Building a nation of citizen philanthropists

If you are bored with reading about how the social web is changing philanthropy and civil society, then I’d hit the back button at this point. But if not, you might want to find out about Citizen Effect, and their goal of turning more people into citizen philanthropists. In short, the site is one of an increasing number of ‘peer-to-peer’ type sites that connects the donor directly to the cause, in this case projects in developing countries. It uses the web to really effectively implement ideas that we talk about – building long-term relationships, really demonstrating impact.

In fact, I think their approach to demonstrating and reporting impact is simply brilliant. And that’s not just impact on the cause, its also impact of the donor.

But rather than me say what it does, here is their own words and pictures:

Citizen Effect is driven by the idea that anyone can make a real and significant impact in the world. It is our mission to provide everyday citizens the tools and networks they need to work directly with communities in need around the world. We give Citizen Philanthropists the ability to choose their project, leverage their social networks, and communicate directly with their partner community. We are also providing our field partners the tools they need to actively manage their projects so they can seamlessly share information with Citizen Philanthropists and directly report on the impact projects are having on the ground.

Citizen Philanthropists are powerful community builders. They help their partners across the world build more self-reliant and sustainable communities. But they also build stronger communities here at home by bringing people together for a common cause and promoting civic engagement. We believe giving and community building should be a central part of everyone’s life, not something left to weekends or annual drives.


What seems new and different to me about Citizen Effect is the attribution of action ‘here’ to impact ‘there’: the site allows the recipient projects to post photos or films of the work that is done with the donation. Just as importantly, it shows the impact of the donor/fundraiser – so Carolyn knows that her current project has had a direct impact on 240 lives. I think this is impressive stuff. I came across Citizen Effect via Social Earth, where you will find an interview with the CEO.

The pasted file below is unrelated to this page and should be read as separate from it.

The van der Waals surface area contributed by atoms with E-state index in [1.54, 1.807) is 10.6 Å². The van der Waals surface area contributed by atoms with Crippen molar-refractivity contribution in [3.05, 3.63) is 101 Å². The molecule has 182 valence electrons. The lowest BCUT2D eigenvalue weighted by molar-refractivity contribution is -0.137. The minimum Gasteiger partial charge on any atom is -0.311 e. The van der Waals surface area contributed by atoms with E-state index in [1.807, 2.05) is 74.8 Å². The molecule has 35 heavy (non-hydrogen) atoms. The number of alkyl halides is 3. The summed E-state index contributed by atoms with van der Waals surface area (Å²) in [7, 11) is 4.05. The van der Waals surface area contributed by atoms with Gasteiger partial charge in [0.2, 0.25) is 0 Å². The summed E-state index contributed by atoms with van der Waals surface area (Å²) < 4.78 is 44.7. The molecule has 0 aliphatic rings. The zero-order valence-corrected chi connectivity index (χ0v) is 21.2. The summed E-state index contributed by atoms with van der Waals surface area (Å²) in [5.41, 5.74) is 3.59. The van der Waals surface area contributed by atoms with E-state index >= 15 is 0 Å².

Just another piece of whizzy technology, or indicative of a broader social change? Amy Carol Wolff of Social Earth is definitely of the latter review: she argues this stuff is doing no less than ‘reinventing’ philanthropy. If it is, then we in the sector need to think a bit more about how, something we are currently doing for NCVO’s Funding Commission. Here’s a few ideas for starters, based on some thinking a group of futures people did. First, the web is faciliating ‘disintermediation’. In other words, these sort of peer to peer sites – Kiva is another, but for social lending – are going to enable more direct relationships between donors and causes, removing the organisation (ie us!) that has ‘mediated’ the relationship. (I should note here that Kiva has had some criticism)

Second, I wonder if the social web is also ‘democratising’ giving? Micro-payment systems like paypal mean causes will be able to aggregate substantial sums from small donors, meaning we take all donors seriously, not just the major donors. Incidentally, these payment systems are also leading to giving being even more ’embedded’ in the day to day financial transactions of our lives (as is currently promoted by ebay for charity). The upshot could be that people will be more likely to take control of their giving – rather than giving when asked. This stuff is really empowering donors and their networks. In fact, there seems to be real impetus around around the whole concept of citizen philanthropists: Alex Sharp argues “Citizen Philanthropy” is more than just a buzz word. It is a way of combining good-hearted people with far-reaching organizations through meaningful social networking.

Third, the social web is really going to ‘level the playing field’ when it comes to small or new organisations trying to build support around a cause. The tools needed to build these things are getting easier to use and cheaper (and not just in the first world), making the formation of new social, cause-related groups or networks ‘ridiculously easy‘. These tools make supporting and then getting feedback from your favourite cause ridiculously easy too.

Sites like Kiva and Citizen Effect are small, but cutting edge. They don’t view donors as fundraising fodder. They are also aimed primarily at US donors. I wonder if someone like the Innovation Exchange could take a look at these ideas and see if we can licence them for the UK, including supporting projects in the UK?

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Karl Wilding Karl Wilding served as NCVO's chief executive from September 2019 to February 2021.

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